Get those hands dirty! While this tip may be worn out, it is something worth repeating. You have to make sure to challenge yourself during your internships and jobs. It teaches you a great deal about yourself and especially about your capabilities. Building a crisis communication plan will help you to develop a skill set that not everyone in public relations has, and it will teach you things that will undoubtedly come in handy down the road.

No matter the reason for your interest in crisis communication, remember that you have chosen one of the most intense aspects of our profession.  Do not be nervous; embrace the challenge and make the most out of it. Accepting this challenge gave me irreplaceable experience and helped me become invaluable to my organization. Next challenge, please!

Robert Fischer was adopted from Guatemala, raised in St. Louis and now resides in Los Angeles.  With a passion for localized talent, he graduated with a degree in public relations at the University of Central Missouri.  He works in the music industry, representing local bands, and hopes to expand to entertainment and fashion clients. Find out more about Robert by visiting

Intro to Crisis Communications

Almost 17 years ago, I started my career in public relations after a five-year stint as a trade journalist.  Since I have a social butterfly/people-person personality, I thought PR was all about mingling with the celebrities, traveling and promoting great news journalists were sure to write about.  After I took off my rose-colored glasses, I realized PR wasn’t always peaches and cream and often involved using skill sets like crisis communications to protect my company’s image and brand.

I started my career in technology PR and quickly discovered strategic crisis communications were must-have skills to survive in one of the most stressful jobs in the professional landscape. Why do you ask?  At most of the companies I worked for in the telecommunications segment in the 1990s, acquisitions, restructurings, layoffs and management upheavals were commonplace. Therefore, it was essential for me to develop crisis communications skills early on in my career to prepare my company for the worst.  Thinking on my feet, developing strategic counseling and planning skills were drilled into my DNA as a PR professional early on.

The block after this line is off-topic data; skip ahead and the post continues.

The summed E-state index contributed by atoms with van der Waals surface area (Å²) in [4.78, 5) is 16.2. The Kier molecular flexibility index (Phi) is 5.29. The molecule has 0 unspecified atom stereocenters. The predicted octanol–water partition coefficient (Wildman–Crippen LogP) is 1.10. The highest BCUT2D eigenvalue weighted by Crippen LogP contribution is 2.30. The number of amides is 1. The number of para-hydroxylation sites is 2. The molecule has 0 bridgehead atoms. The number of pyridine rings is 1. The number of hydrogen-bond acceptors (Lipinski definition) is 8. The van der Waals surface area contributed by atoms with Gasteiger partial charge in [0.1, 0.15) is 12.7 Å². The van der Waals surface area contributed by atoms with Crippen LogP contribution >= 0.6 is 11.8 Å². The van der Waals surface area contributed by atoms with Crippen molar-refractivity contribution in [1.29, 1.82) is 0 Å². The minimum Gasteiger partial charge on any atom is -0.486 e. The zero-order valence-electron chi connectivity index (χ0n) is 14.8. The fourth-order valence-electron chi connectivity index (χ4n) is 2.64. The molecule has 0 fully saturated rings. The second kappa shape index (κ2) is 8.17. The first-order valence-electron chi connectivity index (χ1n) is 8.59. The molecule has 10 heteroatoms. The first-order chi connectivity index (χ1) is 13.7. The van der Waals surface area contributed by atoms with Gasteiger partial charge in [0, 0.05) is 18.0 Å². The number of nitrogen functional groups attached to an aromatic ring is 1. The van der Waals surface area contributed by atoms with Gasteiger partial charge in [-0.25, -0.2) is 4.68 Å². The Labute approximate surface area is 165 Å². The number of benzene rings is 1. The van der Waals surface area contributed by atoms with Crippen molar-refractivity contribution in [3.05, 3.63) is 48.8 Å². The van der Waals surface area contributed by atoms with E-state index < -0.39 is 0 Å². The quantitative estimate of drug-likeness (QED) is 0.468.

Fast forward to the last few years. What’s been the big trend in PR?  Whether you are a new PR or veteran PR professional, no one can forget the crises that have affected big companies like Chick-fil-A, BP, News Corp., Penn State, Netflix and HP. The common theme in many of these crises is that the PR and marketing teams didn’t develop solid communications plans to react to the media quickly enough and preserve their brand’s image.  Whether your company is in the technology, healthcare or travel and tourism field, you always need to be prepared for potential situations involving lawsuits, accusations of impropriety, sudden changes in management and other volatile situations on which your stakeholders — and the media that serves them — often focus.

Crisis communications is at the heart of my current job today.  My company provides essential information that helps customers across all industries and government predict, assess and manage risk. We provide products and services that address evolving client needs in the risk sector, while upholding the highest standards of security and privacy.  To that end, upholding my company’s standards of compliance in a highly-regulated industry is a natural extension of why crisis communications is so important.

For me, every day is different.  I have to stay on top of what’s happening with my company in the media landscape by reading and studying trends, including privacy and security changes, regulatory and compliance issues, to name a few.  In addition, I avidly monitor the news and potential crises through social media like Facebook, Twitter, Google+ and LinkedIn.  In a highly-regulated business like mine, it’s essential to respond appropriately to media inquiries as well.

One of the most enjoyable aspects of my job is helping our spokespeople and marketing teams develop strategic messages that help protect, preserve and raise our brand in key markets like financial services, government and insurance – ultimately so we can influence the key influencers – the media and analyst community.

Therefore, developing an issues or crisis communications playbook is the way our small communications team prepares for a potential crisis that could involve a technology issue, an executive appointment, a natural disaster or on-site employee issue.  This is our guide or instruction book for communicating quickly and decisivively to our key publics, including the media, the industry analysts, partners and customers, charities and investors.